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This is the funny, touching, and true story of the man who enabled Woodstock to take place. It is also the personal story of one man who took stock of his life, his lifestyle, and his future. This book is like no history of Woodstock you've ever read.
Presents the author's life in the 1960s as a gay, New York interior designer and owner with his parents of an upstate hotel, describing how by living in two worlds he was able to help a concert promoter rent Max Yasgur's farm for the original Woodstock concert in 1969.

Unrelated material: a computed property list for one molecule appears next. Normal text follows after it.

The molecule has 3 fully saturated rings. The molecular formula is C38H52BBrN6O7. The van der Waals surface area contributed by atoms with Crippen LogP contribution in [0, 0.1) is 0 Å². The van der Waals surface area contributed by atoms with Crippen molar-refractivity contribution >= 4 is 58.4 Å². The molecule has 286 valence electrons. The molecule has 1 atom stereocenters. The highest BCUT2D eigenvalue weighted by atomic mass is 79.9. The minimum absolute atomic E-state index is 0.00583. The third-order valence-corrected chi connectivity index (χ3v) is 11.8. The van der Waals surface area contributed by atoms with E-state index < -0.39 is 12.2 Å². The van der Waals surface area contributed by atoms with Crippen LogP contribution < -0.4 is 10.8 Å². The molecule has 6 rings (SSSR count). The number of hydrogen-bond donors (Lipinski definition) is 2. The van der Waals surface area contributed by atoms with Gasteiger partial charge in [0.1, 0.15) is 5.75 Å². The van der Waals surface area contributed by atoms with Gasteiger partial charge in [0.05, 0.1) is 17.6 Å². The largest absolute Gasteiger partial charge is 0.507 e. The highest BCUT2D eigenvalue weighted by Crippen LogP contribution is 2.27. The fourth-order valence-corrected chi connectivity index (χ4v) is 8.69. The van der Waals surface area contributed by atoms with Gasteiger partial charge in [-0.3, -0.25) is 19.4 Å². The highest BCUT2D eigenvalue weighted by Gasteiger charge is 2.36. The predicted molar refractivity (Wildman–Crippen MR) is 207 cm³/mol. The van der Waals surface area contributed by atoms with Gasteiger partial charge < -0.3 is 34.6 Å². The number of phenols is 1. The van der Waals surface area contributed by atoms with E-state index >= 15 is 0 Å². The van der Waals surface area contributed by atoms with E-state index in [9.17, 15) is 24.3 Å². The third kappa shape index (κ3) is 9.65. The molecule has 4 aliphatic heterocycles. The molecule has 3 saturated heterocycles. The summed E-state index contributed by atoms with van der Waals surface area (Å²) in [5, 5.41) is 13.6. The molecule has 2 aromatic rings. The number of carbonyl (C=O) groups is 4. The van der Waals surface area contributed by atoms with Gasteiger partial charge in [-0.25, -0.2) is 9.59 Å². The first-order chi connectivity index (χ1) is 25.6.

In 1969, Elliot Tiber, born Eliyahu Teichberg, was a good Jewish boy who was helping his aging parents to maintain their dilapidated motel in the Catskills Mountains of upstate New York. Tiber also happened to be the head of the Chamber of Commerce for the small town of White Lake, New York, a position which authorized him to issue permits for local concerts, which in turn led to him organizing the most important event in rock- and-roll history. In this compelling and pertinent memoir, Tiber recounts the mad story of how he helped to coordinate Woodstock, from procuring the use of the land from farmer Max Yasgur to putting up with the phony preaching of concert promoter Michael Lang, whose sermons on peace and love were betrayed by the dollar signs reflected in his eyes. Tiber's tale is also a riveting coming-of-age-and-out-of-the-closet story, as his presence and participation in the concert, as well as at the landmark Stonewall riot, finally inspired him to reveal his homosexuality to his conservative parents.